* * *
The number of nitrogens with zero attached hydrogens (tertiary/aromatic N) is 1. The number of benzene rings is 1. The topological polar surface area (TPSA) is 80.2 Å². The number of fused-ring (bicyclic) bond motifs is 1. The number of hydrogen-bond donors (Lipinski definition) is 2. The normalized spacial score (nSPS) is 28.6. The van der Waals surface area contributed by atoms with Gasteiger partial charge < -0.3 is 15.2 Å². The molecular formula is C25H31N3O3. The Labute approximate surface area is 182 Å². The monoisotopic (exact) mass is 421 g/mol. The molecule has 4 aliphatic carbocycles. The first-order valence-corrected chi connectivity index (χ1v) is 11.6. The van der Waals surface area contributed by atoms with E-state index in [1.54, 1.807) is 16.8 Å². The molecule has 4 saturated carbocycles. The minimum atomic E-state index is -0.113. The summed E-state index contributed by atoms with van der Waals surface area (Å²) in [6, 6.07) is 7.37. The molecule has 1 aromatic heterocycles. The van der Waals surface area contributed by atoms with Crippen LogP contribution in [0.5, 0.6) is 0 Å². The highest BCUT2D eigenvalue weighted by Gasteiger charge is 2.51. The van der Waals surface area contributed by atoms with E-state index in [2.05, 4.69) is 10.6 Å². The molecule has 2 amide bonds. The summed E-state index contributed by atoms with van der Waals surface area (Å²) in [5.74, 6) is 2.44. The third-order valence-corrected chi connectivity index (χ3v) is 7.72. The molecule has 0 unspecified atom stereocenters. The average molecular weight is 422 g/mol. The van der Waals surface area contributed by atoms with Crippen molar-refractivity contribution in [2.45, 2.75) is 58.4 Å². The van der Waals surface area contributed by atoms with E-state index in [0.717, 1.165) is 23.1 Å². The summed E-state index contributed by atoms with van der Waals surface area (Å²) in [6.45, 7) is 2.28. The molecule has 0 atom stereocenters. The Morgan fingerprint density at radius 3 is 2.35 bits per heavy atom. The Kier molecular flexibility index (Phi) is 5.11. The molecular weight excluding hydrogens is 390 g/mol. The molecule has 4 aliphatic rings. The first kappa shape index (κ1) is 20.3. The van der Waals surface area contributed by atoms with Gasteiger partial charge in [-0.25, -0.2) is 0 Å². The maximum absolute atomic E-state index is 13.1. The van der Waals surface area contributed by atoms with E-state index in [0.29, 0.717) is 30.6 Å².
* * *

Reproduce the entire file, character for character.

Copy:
The number of nitrogens with zero attached hydrogens (tertiary/aromatic N) is 1. The number of benzene rings is 1. The topological polar surface area (TPSA) is 80.2 Å². The number of fused-ring (bicyclic) bond motifs is 1. The number of hydrogen-bond donors (Lipinski definition) is 2. The normalized spacial score (nSPS) is 28.6. The van der Waals surface area contributed by atoms with Gasteiger partial charge < -0.3 is 15.2 Å². The molecular formula is C25H31N3O3. The Labute approximate surface area is 182 Å². The monoisotopic (exact) mass is 421 g/mol. The molecule has 4 aliphatic carbocycles. The first-order valence-corrected chi connectivity index (χ1v) is 11.6. The van der Waals surface area contributed by atoms with E-state index in [1.54, 1.807) is 16.8 Å². The molecule has 4 saturated carbocycles. The minimum atomic E-state index is -0.113. The summed E-state index contributed by atoms with van der Waals surface area (Å²) in [6, 6.07) is 7.37. The molecule has 1 aromatic heterocycles. The van der Waals surface area contributed by atoms with Crippen LogP contribution in [0.5, 0.6) is 0 Å². The highest BCUT2D eigenvalue weighted by Gasteiger charge is 2.51. The van der Waals surface area contributed by atoms with E-state index in [2.05, 4.69) is 10.6 Å². The molecule has 2 amide bonds. The summed E-state index contributed by atoms with van der Waals surface area (Å²) in [5.74, 6) is 2.44. The third-order valence-corrected chi connectivity index (χ3v) is 7.72. The molecule has 0 unspecified atom stereocenters. The average molecular weight is 422 g/mol. The van der Waals surface area contributed by atoms with Crippen molar-refractivity contribution in [2.45, 2.75) is 58.4 Å². The van der Waals surface area contributed by atoms with E-state index in [0.717, 1.165) is 23.1 Å². The summed E-state index contributed by atoms with van der Waals surface area (Å²) in [6.45, 7) is 2.28. The molecule has 0 atom stereocenters. The Morgan fingerprint density at radius 3 is 2.35 bits per heavy atom. The Kier molecular flexibility index (Phi) is 5.11. The molecular weight excluding hydrogens is 390 g/mol. The molecule has 4 aliphatic rings. The first kappa shape index (κ1) is 20.3. The van der Waals surface area contributed by atoms with Gasteiger partial charge in [-0.25, -0.2) is 0 Å². The maximum absolute atomic E-state index is 13.1. The van der Waals surface area contributed by atoms with E-state index in [0.29, 0.717) is 30.6 Å².